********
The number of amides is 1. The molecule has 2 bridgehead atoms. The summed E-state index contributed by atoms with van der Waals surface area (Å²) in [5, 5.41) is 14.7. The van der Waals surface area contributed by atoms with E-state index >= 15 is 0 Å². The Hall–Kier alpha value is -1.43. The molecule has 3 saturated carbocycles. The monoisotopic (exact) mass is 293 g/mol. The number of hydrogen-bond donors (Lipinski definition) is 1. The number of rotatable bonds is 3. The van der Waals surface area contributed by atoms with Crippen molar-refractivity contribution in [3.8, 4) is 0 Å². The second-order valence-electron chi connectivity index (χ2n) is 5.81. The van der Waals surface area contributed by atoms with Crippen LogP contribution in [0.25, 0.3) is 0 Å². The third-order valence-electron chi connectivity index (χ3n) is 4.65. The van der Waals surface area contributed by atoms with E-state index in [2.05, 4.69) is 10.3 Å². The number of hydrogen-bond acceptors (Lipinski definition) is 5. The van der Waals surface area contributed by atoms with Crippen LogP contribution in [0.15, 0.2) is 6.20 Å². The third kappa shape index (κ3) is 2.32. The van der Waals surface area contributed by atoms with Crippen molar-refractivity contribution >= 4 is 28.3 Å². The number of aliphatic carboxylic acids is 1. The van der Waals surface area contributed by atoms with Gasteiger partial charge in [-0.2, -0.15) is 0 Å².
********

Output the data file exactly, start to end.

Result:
The number of amides is 1. The molecule has 2 bridgehead atoms. The summed E-state index contributed by atoms with van der Waals surface area (Å²) in [5, 5.41) is 14.7. The van der Waals surface area contributed by atoms with E-state index >= 15 is 0 Å². The Hall–Kier alpha value is -1.43. The molecule has 3 saturated carbocycles. The monoisotopic (exact) mass is 293 g/mol. The number of hydrogen-bond donors (Lipinski definition) is 1. The number of rotatable bonds is 3. The van der Waals surface area contributed by atoms with Crippen molar-refractivity contribution in [3.8, 4) is 0 Å². The second-order valence-electron chi connectivity index (χ2n) is 5.81. The van der Waals surface area contributed by atoms with Crippen LogP contribution in [0.25, 0.3) is 0 Å². The third-order valence-electron chi connectivity index (χ3n) is 4.65. The van der Waals surface area contributed by atoms with E-state index in [2.05, 4.69) is 10.3 Å². The number of hydrogen-bond acceptors (Lipinski definition) is 5. The van der Waals surface area contributed by atoms with Crippen LogP contribution in [0.15, 0.2) is 6.20 Å². The third kappa shape index (κ3) is 2.32. The van der Waals surface area contributed by atoms with Crippen molar-refractivity contribution >= 4 is 28.3 Å². The number of aliphatic carboxylic acids is 1. The van der Waals surface area contributed by atoms with Gasteiger partial charge in [-0.2, -0.15) is 0 Å².